YANKTON | Josh and Deanna Johnson completed a 2,400-head swine nursery near Volin last summer, but not without pushback from the Yankton County Planning and Zoning Commission and county residents.
Deanna Johnson said that is why it is imperative they share their story. The Johnsons, along with several other Yankton County farmers, helped form Families Feeding Families to bring awareness about the impact family farms have on the region. It also is a response to the opposition over several proposed swine operations in Yankton County.
“I don’t think people realize that agriculture or family farms is a small business and they don’t give them the permission or allow them to grow,” Deanna Johnson said.
Families Feeding Families shared the story of the importance of livestock production at a recent "agvocacy" event in Yankton. The event included a free evening meal, speaker, auction and dance.
Money raised will be used to sponsor community and school educational events to raise awareness of modern, best practices used by family farms to protect the environment and produce more with a smaller carbon footprint.
At the event, the Johnsons talked about how their swine operation adds value to area grain. “Right now, a lot of the corn, or even soybeans — it leaves the county,” Josh Johnson said. “It gets combined, it might hit a local elevator for a little while and goes in someone’s bin and then it all gets shipped off. If we can feed it here then the money stays here. Instead of paying somebody over here, we’re paying people in our community. There’ll be more jobs.” He said that also adds to the tax base of the county, which benefits everyone.
Ag United President Richard Vasgaard said Yankton County isn’t alone in its struggle to expand livestock numbers. He said 30 years ago, farmers were in the majority and ran most of the county commissions, but that isn’t the case anymore.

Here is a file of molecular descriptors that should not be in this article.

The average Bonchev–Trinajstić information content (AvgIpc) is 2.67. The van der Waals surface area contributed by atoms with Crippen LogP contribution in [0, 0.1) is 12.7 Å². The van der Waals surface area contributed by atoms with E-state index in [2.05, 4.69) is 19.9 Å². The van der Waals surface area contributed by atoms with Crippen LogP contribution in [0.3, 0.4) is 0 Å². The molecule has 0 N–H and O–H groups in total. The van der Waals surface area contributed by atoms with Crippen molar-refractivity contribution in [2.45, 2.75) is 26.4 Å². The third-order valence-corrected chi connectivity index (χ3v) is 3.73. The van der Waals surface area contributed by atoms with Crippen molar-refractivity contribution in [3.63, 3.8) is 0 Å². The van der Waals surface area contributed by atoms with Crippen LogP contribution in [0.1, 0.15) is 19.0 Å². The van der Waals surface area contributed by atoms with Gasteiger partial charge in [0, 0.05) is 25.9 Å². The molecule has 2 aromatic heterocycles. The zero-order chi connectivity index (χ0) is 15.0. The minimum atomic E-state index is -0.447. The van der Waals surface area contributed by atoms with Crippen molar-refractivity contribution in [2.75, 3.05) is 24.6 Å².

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“We’re the minority,” Vasgaard said. “A lot of times the municipalities have the numbers if we have a vote on an initiative for something, so it gets tougher and tougher.”
However, he said growing livestock numbers represent a huge opportunity for rural communities in South Dakota.
“We need economic development in our counties, and this is a way for us to ... bring livestock in, because we already grow the feed and there’s no sense in shipping it to another state and have them do it,” Vasgaard said. “We could just as well do it here.”
Speaker Trent Loos has been advocating for agriculture for over 20 years through speaking events and his radio program. He said the early attacks on animal agriculture came from activists that claimed meat, milk and eggs were nutritionally bad for consumers. However, he said those myths were shattered through sound research. Now, most of the attacks on livestock have shifted to environmental concerns. He said those claims are false.
“We would not have a healthy environment without animal agriculture,” Loos said. “When we confine animals, we have the opportunity to manage the manure, which is not a waste.”
Loos said farmers need to share that positive story about agriculture with consumers. “I would challenge the farmers to have more conversations with people who have been misled,” he said. He said farmers need to have more events where they can talk with community members.
“Quit saying ‘us versus them’ because at the end of the day, we all really care about one thing. We care about making our communities stronger, we care about making it a better place for our next generation to raise their family,” he said.